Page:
Classic Mystery ‘The Woman in White’ Comes to PBS This Fall

Ben Hardy in "The Woman in White" (Photo: Courtesy of The Woman in White Productions Ltd. / Steffan Hill / Origin Pictures)

The BBC’s new adaptation of Wilkie Collins’ classic 1859 novel The Woman in White will arrive on PBS later this Fall. The story is widely considered one of the first psychological thrillers, and a pioneer of the sensation novel genre.

The plot follows a young artist named Walter Hartright, who encounters a ghostly woman dressed all in white out on Hampstead Heath and is subsequently drawn into a mysterious and disturbing world. Yes, this is a vague summation, but one of the calling cards of The Woman in White is that it’s a story full of misdirection and multiple plot twists. With a helping of romance, mystery and suspense thrown on top.

X-Men and EastEnders actor Ben Hardy stars as Walter, alongside Jessie Buckley, Olivia Vinall, Charles Dance and Dougray Scott

The official-yet-vague synopsis reads as follows:

When a young man encounters a ghostly woman dressed all in white on a moonlit road, he is drawn into a web of intrigue that will transform his life forever. Offering his assistance to this distressed, spectral woman, he is later shocked to discover that she had just escaped from a nearby insane asylum.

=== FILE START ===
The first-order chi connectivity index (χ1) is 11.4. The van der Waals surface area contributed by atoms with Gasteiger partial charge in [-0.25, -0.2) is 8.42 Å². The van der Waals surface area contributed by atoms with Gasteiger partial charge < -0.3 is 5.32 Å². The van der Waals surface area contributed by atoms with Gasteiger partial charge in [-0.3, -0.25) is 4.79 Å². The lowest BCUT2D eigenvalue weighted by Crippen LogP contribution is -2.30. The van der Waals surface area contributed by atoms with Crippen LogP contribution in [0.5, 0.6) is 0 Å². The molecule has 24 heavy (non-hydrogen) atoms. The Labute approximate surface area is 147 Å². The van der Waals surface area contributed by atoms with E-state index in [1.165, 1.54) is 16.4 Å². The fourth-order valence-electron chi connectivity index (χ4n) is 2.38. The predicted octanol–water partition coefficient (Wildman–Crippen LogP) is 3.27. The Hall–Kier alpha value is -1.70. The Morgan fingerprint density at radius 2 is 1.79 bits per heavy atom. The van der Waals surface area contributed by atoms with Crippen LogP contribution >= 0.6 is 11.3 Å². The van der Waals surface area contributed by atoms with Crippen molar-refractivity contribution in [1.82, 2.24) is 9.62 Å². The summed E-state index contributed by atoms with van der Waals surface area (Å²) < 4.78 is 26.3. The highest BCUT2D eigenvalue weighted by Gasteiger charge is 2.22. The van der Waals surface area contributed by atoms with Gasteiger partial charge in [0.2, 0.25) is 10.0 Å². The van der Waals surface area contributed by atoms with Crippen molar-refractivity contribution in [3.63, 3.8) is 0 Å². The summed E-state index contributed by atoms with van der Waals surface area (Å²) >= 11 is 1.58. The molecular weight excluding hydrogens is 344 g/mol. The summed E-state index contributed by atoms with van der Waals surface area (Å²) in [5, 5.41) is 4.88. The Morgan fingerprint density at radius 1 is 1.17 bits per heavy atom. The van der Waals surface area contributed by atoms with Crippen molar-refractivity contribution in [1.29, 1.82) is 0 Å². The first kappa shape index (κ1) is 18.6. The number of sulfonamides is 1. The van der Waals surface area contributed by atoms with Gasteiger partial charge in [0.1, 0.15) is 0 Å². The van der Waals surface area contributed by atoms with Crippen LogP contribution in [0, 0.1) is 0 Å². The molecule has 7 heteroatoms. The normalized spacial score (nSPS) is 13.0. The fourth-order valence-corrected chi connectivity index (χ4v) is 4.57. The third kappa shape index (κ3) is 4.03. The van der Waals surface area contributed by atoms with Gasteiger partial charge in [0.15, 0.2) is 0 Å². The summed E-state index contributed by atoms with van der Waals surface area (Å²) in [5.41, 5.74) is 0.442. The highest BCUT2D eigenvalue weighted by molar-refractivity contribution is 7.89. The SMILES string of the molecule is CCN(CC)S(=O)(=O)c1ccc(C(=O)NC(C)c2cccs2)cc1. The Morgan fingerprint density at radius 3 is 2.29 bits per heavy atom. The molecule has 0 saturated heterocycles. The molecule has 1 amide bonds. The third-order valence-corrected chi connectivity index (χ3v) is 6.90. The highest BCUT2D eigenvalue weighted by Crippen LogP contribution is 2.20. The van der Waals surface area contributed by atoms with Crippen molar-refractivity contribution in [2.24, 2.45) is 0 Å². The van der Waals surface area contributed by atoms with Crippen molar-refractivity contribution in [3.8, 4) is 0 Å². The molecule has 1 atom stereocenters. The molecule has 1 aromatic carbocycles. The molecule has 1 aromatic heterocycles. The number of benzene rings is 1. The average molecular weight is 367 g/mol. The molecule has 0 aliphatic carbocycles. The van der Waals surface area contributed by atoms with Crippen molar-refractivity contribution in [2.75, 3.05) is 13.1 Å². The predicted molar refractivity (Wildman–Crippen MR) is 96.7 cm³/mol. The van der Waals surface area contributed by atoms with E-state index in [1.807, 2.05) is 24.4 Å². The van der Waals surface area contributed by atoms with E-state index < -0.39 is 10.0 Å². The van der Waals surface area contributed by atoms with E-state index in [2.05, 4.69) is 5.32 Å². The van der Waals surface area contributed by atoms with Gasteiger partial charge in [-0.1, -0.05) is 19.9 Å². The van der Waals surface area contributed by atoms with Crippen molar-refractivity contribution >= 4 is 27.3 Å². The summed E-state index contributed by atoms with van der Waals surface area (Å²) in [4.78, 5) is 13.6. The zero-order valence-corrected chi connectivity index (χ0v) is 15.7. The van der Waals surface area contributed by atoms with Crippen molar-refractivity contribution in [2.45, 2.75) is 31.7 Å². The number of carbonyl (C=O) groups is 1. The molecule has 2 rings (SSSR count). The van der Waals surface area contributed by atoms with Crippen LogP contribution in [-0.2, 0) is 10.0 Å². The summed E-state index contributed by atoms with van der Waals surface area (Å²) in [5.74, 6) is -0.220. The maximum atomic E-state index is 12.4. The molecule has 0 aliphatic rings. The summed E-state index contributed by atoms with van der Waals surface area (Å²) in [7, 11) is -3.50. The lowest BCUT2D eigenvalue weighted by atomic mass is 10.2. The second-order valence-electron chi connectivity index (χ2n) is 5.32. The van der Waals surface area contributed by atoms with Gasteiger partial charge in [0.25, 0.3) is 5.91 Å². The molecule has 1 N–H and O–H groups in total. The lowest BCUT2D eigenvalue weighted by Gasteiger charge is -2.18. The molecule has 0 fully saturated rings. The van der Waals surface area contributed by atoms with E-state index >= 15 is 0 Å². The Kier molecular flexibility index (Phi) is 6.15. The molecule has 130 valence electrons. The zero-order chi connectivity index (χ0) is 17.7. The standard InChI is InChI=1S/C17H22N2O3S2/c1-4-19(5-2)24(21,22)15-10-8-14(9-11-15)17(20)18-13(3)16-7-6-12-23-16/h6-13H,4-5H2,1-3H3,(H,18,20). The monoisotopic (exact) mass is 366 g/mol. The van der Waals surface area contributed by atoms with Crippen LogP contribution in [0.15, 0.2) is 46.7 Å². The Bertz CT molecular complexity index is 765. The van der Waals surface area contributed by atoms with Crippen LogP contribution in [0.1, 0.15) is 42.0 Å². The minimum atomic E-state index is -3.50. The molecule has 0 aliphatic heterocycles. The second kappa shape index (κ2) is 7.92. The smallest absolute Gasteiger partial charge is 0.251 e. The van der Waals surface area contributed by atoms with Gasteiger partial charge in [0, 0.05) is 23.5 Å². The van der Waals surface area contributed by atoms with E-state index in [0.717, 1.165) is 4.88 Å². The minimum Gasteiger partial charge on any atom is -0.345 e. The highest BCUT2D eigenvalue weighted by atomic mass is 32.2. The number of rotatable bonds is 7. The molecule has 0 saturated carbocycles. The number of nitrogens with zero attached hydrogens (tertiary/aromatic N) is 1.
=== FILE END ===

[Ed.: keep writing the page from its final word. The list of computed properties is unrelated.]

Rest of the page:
The five-part series will air Sundays from October 21 to November 18 at 10pm. 

PBS hasn’t dropped an American trailer for The Woman in White as yet, but the BBC version from earlier this year offers a hint at what the show is like. It appears as though, for all that this is a period piece, the drama will highlight some distinctly modern traits and themes. Particularly when it comes to women’s rights, and the unfair and frequently abusive control that men often exerted over the women in their lives.

Watch for yourselves:


The Woman in White premieres October 21, just in time for the spooky season that is Halloween. Sound like something you’d like to watch? Let’s discuss in the comments.

Lacy Baugher

Lacy's love of British TV is embarrassingly extensive, but primarily centers around evangelizing all things Doctor Who, and watching as many period dramas as possible.

Digital media type by day, she also has a fairly useless degree in British medieval literature, and dearly loves to talk about dream poetry, liminality and the medieval religious vision. (Sadly, that opportunity presents itself very infrequently.) York apologist, Ninth Doctor enthusiast and unabashed Ravenclaw. Say hi on Twitter at @LacyMB